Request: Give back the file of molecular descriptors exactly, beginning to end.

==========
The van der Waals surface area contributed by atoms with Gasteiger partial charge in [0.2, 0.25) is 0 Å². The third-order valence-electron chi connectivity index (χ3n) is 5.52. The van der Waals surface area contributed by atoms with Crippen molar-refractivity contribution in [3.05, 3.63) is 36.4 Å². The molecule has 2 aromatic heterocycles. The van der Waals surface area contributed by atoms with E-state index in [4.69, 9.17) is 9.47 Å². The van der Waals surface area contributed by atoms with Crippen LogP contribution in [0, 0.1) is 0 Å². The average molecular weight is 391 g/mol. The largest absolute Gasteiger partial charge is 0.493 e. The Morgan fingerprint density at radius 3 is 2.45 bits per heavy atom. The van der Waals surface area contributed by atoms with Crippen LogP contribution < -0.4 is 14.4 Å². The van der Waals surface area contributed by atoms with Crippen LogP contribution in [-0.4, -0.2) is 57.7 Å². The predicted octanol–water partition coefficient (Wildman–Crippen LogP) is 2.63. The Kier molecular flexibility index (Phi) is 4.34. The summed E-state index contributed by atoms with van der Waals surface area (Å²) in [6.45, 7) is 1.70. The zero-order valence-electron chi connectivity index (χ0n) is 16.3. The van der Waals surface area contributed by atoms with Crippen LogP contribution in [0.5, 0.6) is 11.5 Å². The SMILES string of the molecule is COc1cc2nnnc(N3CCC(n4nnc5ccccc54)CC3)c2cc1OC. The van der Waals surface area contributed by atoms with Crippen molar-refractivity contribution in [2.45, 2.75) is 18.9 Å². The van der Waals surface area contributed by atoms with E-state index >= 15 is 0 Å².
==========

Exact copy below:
The van der Waals surface area contributed by atoms with Gasteiger partial charge in [0.2, 0.25) is 0 Å². The third-order valence-electron chi connectivity index (χ3n) is 5.52. The van der Waals surface area contributed by atoms with Crippen molar-refractivity contribution in [3.05, 3.63) is 36.4 Å². The molecule has 2 aromatic heterocycles. The van der Waals surface area contributed by atoms with E-state index in [4.69, 9.17) is 9.47 Å². The van der Waals surface area contributed by atoms with Crippen LogP contribution in [0, 0.1) is 0 Å². The average molecular weight is 391 g/mol. The largest absolute Gasteiger partial charge is 0.493 e. The Morgan fingerprint density at radius 3 is 2.45 bits per heavy atom. The van der Waals surface area contributed by atoms with Crippen LogP contribution < -0.4 is 14.4 Å². The van der Waals surface area contributed by atoms with Crippen LogP contribution in [-0.4, -0.2) is 57.7 Å². The predicted octanol–water partition coefficient (Wildman–Crippen LogP) is 2.63. The Kier molecular flexibility index (Phi) is 4.34. The summed E-state index contributed by atoms with van der Waals surface area (Å²) in [6.45, 7) is 1.70. The zero-order valence-electron chi connectivity index (χ0n) is 16.3. The van der Waals surface area contributed by atoms with Crippen LogP contribution in [0.5, 0.6) is 11.5 Å². The SMILES string of the molecule is COc1cc2nnnc(N3CCC(n4nnc5ccccc54)CC3)c2cc1OC. The van der Waals surface area contributed by atoms with Crippen molar-refractivity contribution in [2.45, 2.75) is 18.9 Å². The van der Waals surface area contributed by atoms with E-state index >= 15 is 0 Å².